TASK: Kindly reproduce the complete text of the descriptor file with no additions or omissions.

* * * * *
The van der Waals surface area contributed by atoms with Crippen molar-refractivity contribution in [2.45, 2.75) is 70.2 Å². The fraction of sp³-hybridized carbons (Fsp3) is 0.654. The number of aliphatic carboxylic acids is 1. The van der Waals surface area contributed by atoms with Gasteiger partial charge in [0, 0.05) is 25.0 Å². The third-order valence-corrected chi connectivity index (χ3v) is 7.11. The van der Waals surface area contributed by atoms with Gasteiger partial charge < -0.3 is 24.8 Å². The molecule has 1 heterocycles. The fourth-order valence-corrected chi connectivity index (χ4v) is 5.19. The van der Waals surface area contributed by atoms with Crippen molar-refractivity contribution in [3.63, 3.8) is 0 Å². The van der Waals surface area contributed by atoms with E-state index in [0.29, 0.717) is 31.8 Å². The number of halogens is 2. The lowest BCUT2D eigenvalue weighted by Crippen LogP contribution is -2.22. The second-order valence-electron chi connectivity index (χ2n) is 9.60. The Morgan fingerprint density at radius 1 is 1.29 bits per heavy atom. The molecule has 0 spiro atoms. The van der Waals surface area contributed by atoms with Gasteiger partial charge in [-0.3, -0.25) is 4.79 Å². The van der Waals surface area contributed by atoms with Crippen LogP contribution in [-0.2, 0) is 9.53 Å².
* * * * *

The van der Waals surface area contributed by atoms with Crippen molar-refractivity contribution in [2.45, 2.75) is 70.2 Å². The fraction of sp³-hybridized carbons (Fsp3) is 0.654. The number of aliphatic carboxylic acids is 1. The van der Waals surface area contributed by atoms with Gasteiger partial charge in [0, 0.05) is 25.0 Å². The third-order valence-corrected chi connectivity index (χ3v) is 7.11. The van der Waals surface area contributed by atoms with Gasteiger partial charge < -0.3 is 24.8 Å². The molecule has 1 heterocycles. The fourth-order valence-corrected chi connectivity index (χ4v) is 5.19. The van der Waals surface area contributed by atoms with Crippen molar-refractivity contribution in [3.63, 3.8) is 0 Å². The van der Waals surface area contributed by atoms with E-state index in [0.29, 0.717) is 31.8 Å². The number of halogens is 2. The lowest BCUT2D eigenvalue weighted by Crippen LogP contribution is -2.22. The second-order valence-electron chi connectivity index (χ2n) is 9.60. The Morgan fingerprint density at radius 1 is 1.29 bits per heavy atom. The molecule has 0 spiro atoms. The van der Waals surface area contributed by atoms with Gasteiger partial charge in [-0.3, -0.25) is 4.79 Å². The van der Waals surface area contributed by atoms with Crippen LogP contribution in [-0.2, 0) is 9.53 Å².